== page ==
SEATTLE — As you flip through a range of channels on your TV or browse through a stack of newspapers and magazines at a newsstand, you may feel lucky to live in a world where such a plethora of viewpoints is available. It might also seem that the apparent increase in media choices also increases the chances for the public interest to be understood and served fairly. Unfortunately, this is far from the case. The media world is shrinking by the day.

Welcome to 2010.

The coming year could be one of major media consolidation. Predictions regarding mergers of media companies are somewhat frightening.

In his Los Angeles Times article “2010 predictions: Another turbulent year ahead for media,” Joe Flint determines that the debate in the media world “over which is king — content or distribution” was settled in 2009. As a result, a new wave of mergers is likely to follow. Giant media will guzzle other giant media, which had already swallowed less enormous media companies.

When the third U.S. president, Thomas Jefferson, made his famous assertion that “the only security of all is in a free press,” he hardly had media consolidation in mind.

Giant media companies reflect the giant, albeit specific business interests of their owners and their advertisers. Neither News Corp. nor Viacom are dedicating their services to serving the public. Such companies are dedicated only to financial growth, even at the expense of what matters to the majority of their consumers. While media companies proudly propagate the value of democracy, they are neither democratic nor representative.

How will democracy, mass participation or public interest be served by Comcast Corp.’s purchase of NBC’s Universal, or Disney Co.’s acquisition of Marvel Entertainment Inc. The media industry has turned into a jungle where the survival of the fittest is determined not by value of content, or by contribution to society, but by “smart” business deals that ensure survival in an increasingly demanding media market.

Regardless of whether the Federal Communications Commission has lived up to its mandate (established in 1934 to operate for the benefit of “public convenience, interest or necessity”), the fact remains that the FCC is now part of the incessant efforts aimed at concentrating the ownership of the media in fewer hands.

“Get ready for a flood of media consolidation deals,” Ira Teinowitz wrote in theWrap.com.

The reason is simple, but requires a short detour. In the mid 1990s, the FCC began relaxing its regulations on media ownership. In 1996 a process of “deregulation” led to a wave of mergers, as thousands of radio stations were sold to a few larger companies, and TV ownership became more concentrated than ever before. In 2003, the FCC once again moved to deregulate U.S. laws regarding media, and this time the new media ownership laws targeted local media across the United States.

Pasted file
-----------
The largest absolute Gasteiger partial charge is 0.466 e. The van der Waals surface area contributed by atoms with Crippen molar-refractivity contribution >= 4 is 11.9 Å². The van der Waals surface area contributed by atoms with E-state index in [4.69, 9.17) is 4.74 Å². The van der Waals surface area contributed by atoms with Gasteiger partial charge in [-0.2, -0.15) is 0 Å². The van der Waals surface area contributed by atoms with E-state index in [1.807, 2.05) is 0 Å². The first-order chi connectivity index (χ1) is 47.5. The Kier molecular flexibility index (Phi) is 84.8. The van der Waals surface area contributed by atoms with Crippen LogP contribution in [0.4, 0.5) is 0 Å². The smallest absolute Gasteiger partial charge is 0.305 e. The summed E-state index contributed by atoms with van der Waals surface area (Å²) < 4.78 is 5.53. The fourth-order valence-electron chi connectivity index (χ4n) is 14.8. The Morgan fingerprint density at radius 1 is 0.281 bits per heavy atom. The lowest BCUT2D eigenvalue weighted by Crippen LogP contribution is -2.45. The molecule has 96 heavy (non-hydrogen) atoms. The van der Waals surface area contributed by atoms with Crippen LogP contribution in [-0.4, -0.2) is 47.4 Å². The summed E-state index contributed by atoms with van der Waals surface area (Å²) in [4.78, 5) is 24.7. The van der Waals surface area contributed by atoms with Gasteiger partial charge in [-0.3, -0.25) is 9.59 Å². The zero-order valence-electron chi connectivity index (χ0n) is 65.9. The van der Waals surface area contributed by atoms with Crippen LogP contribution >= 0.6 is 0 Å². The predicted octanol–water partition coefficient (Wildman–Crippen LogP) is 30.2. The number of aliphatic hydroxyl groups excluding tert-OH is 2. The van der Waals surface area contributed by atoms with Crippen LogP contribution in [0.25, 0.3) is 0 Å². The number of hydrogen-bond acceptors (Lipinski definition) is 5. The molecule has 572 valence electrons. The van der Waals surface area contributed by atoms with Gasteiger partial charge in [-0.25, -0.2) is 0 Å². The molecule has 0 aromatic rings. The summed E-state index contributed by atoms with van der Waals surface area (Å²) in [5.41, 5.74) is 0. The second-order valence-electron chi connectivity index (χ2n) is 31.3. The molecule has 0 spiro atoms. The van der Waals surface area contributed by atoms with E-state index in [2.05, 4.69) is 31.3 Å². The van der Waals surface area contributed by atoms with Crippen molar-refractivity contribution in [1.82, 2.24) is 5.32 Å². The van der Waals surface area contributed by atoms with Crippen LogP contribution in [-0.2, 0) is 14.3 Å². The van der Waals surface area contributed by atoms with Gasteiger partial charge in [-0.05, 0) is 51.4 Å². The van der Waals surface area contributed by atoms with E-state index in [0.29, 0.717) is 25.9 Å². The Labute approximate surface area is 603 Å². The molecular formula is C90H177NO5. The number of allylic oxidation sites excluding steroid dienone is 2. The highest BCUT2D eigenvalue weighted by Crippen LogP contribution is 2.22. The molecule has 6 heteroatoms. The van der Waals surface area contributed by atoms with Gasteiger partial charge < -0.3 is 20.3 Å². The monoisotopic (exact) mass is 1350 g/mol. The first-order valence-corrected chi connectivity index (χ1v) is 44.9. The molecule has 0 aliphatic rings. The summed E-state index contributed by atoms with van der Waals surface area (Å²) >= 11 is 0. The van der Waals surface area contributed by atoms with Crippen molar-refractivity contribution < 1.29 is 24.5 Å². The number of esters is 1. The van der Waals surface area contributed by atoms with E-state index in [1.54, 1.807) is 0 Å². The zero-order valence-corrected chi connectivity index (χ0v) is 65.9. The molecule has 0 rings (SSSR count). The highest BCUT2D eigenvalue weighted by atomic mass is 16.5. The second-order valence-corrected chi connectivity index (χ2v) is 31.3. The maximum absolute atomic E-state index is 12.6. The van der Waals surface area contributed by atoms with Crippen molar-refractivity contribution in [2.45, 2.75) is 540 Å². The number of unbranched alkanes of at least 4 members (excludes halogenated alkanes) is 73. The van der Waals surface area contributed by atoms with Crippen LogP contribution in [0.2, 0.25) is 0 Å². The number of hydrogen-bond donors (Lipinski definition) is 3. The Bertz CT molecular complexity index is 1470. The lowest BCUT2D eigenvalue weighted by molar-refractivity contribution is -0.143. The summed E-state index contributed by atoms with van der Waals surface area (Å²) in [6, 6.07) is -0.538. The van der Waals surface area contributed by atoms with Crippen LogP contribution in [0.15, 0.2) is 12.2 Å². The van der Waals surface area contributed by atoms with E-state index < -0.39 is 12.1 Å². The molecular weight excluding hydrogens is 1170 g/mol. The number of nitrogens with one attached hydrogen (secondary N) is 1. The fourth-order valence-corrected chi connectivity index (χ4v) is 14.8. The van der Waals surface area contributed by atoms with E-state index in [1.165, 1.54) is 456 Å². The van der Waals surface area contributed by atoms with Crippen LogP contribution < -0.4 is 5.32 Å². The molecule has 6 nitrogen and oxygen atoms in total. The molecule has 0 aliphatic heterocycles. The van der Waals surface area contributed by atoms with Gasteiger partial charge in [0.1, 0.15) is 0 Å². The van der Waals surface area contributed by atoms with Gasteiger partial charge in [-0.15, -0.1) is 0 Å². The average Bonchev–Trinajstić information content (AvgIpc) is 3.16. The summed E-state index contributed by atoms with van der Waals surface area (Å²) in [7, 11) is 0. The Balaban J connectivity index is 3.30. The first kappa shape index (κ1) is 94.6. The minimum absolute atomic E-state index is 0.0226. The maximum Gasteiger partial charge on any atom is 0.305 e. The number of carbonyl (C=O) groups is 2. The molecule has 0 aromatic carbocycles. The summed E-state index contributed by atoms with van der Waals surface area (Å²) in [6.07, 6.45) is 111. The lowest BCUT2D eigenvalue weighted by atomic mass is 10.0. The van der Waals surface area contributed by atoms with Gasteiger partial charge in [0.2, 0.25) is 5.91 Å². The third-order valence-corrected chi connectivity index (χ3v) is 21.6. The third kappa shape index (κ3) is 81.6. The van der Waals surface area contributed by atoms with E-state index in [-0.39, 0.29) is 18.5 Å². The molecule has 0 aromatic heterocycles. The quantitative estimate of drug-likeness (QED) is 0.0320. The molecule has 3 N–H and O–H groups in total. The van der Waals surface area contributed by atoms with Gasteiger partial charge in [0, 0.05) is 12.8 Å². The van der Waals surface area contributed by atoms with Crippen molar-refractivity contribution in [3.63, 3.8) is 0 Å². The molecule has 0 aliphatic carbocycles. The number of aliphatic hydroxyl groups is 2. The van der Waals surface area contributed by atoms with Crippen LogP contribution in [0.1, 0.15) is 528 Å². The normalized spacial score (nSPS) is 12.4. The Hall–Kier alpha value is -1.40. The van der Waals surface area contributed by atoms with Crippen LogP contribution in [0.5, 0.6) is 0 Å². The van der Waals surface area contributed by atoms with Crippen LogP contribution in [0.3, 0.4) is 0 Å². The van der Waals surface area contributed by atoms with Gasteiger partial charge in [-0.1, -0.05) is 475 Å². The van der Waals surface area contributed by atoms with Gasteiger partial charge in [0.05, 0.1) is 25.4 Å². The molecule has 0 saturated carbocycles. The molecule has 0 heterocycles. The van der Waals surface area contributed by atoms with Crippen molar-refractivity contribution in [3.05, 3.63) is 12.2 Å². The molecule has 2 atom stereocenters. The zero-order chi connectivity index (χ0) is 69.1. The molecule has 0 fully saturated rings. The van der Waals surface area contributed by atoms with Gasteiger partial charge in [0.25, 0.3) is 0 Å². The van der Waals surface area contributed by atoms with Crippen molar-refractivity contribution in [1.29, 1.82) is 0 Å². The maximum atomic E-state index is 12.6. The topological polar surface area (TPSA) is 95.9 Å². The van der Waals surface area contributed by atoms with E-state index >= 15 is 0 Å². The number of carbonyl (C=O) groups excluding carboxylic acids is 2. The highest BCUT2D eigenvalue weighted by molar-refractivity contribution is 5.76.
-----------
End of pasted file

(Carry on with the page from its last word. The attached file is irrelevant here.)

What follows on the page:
Fortunately, a U.S. court moved in to thwart the FCC’s concessions that seemed to mainly serve large media conglomerates. But the U.S. Court of Appeals for the 3rd Circuit’s decision is being challenged once more.

The economic recession in the U.S. has hit many newspapers hard. One hundred and fifty newspapers have either gone out of business altogether or are now online, the Seattle PI and Christian Science Monitor among them. Thousands of media outlets across the U.S. are barely breaking even and many are struggling to come up with a viable business model, with little hope on the horizon.

The time is ripe for media vultures to make their move. The court blocked the FCC’s attempt in 2003 to change the rules of ownership; now it is reconsidering that decision. “A three-judge panel of the 3rd Circuit Court of Appeals in Philadelphia, which had put the stay in effect, ordered the FCC and consumer groups to ‘show cause’ (by the middle of this month) why the stay should not be dropped.”

If the rules are reversed, mergers and further media consolidation will affect the top 20 U.S. markets. Knowing what we know about the history of encroachment of large media companies, we can only guess that this is just the beginning of further concentration of media ownership, and subsequently the stifling of freedom of expression for most people, especially those whose opinion is not consistent with the business, political or ideological interests of media owners and their benefactors.

This trend is not confined to the U.S. The economic recession is global and giant media companies are not operating within specific geographic boundaries.

“The Spanish media sector saw the start of a wave of consolidation amid signs that at least two of them were close to announcing a tieup,” reported the Financial Times on Dec. 17. This story is being repeated in various countries. Moreover, consolidation is felt in all media sectors including film and music.

The continuation of this trend is terrible news for public interest, civil society and democracy as a whole. We must resist the shameless efforts of the few at owning everything we see, hear and read. When all the influences that shape our views of our surroundings and the world at large are owned, the public will eventually be forced to surrender its very self-definition.

Yes, even the way we define ourselves will ultimately be determined by a billionaire in some penthouse, who makes his wealth selling us packaged lies as news and trash as entertainment.

Ramzy Baroud (www.ramzybaroud.net) is the editor of PalestineChronicle.com. His latest book, “My Father Was a Freedom Fighter: Gaza’s Untold Story” (Pluto Press, London), is available at Amazon.com.

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